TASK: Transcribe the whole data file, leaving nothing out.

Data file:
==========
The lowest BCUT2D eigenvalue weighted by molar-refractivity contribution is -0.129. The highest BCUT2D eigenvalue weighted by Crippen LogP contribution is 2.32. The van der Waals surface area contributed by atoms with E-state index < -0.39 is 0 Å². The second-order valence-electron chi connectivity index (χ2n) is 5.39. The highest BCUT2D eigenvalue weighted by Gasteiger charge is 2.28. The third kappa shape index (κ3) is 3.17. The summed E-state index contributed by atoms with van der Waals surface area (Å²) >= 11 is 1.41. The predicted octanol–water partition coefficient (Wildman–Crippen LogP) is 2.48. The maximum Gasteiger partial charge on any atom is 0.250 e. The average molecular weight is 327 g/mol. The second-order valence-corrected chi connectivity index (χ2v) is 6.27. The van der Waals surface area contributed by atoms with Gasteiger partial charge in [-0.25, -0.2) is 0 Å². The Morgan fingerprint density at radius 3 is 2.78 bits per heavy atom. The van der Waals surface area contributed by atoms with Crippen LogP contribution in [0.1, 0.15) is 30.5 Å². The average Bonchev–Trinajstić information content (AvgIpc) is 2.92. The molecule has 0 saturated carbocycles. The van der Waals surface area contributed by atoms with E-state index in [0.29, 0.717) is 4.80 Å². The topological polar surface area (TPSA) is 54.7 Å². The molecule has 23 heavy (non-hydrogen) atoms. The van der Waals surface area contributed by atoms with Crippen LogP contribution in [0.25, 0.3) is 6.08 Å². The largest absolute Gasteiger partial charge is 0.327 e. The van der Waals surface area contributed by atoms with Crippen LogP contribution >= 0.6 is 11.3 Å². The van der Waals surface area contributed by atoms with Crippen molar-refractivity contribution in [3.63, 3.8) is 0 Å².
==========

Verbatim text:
The lowest BCUT2D eigenvalue weighted by molar-refractivity contribution is -0.129. The highest BCUT2D eigenvalue weighted by Crippen LogP contribution is 2.32. The van der Waals surface area contributed by atoms with E-state index < -0.39 is 0 Å². The second-order valence-electron chi connectivity index (χ2n) is 5.39. The highest BCUT2D eigenvalue weighted by Gasteiger charge is 2.28. The third kappa shape index (κ3) is 3.17. The summed E-state index contributed by atoms with van der Waals surface area (Å²) >= 11 is 1.41. The predicted octanol–water partition coefficient (Wildman–Crippen LogP) is 2.48. The maximum Gasteiger partial charge on any atom is 0.250 e. The average molecular weight is 327 g/mol. The second-order valence-corrected chi connectivity index (χ2v) is 6.27. The van der Waals surface area contributed by atoms with Gasteiger partial charge in [-0.25, -0.2) is 0 Å². The Morgan fingerprint density at radius 3 is 2.78 bits per heavy atom. The van der Waals surface area contributed by atoms with Crippen LogP contribution in [0.1, 0.15) is 30.5 Å². The average Bonchev–Trinajstić information content (AvgIpc) is 2.92. The molecule has 0 saturated carbocycles. The van der Waals surface area contributed by atoms with E-state index in [0.29, 0.717) is 4.80 Å². The topological polar surface area (TPSA) is 54.7 Å². The molecule has 23 heavy (non-hydrogen) atoms. The van der Waals surface area contributed by atoms with Crippen LogP contribution in [0.25, 0.3) is 6.08 Å². The largest absolute Gasteiger partial charge is 0.327 e. The van der Waals surface area contributed by atoms with Crippen LogP contribution >= 0.6 is 11.3 Å². The van der Waals surface area contributed by atoms with Crippen molar-refractivity contribution in [3.63, 3.8) is 0 Å².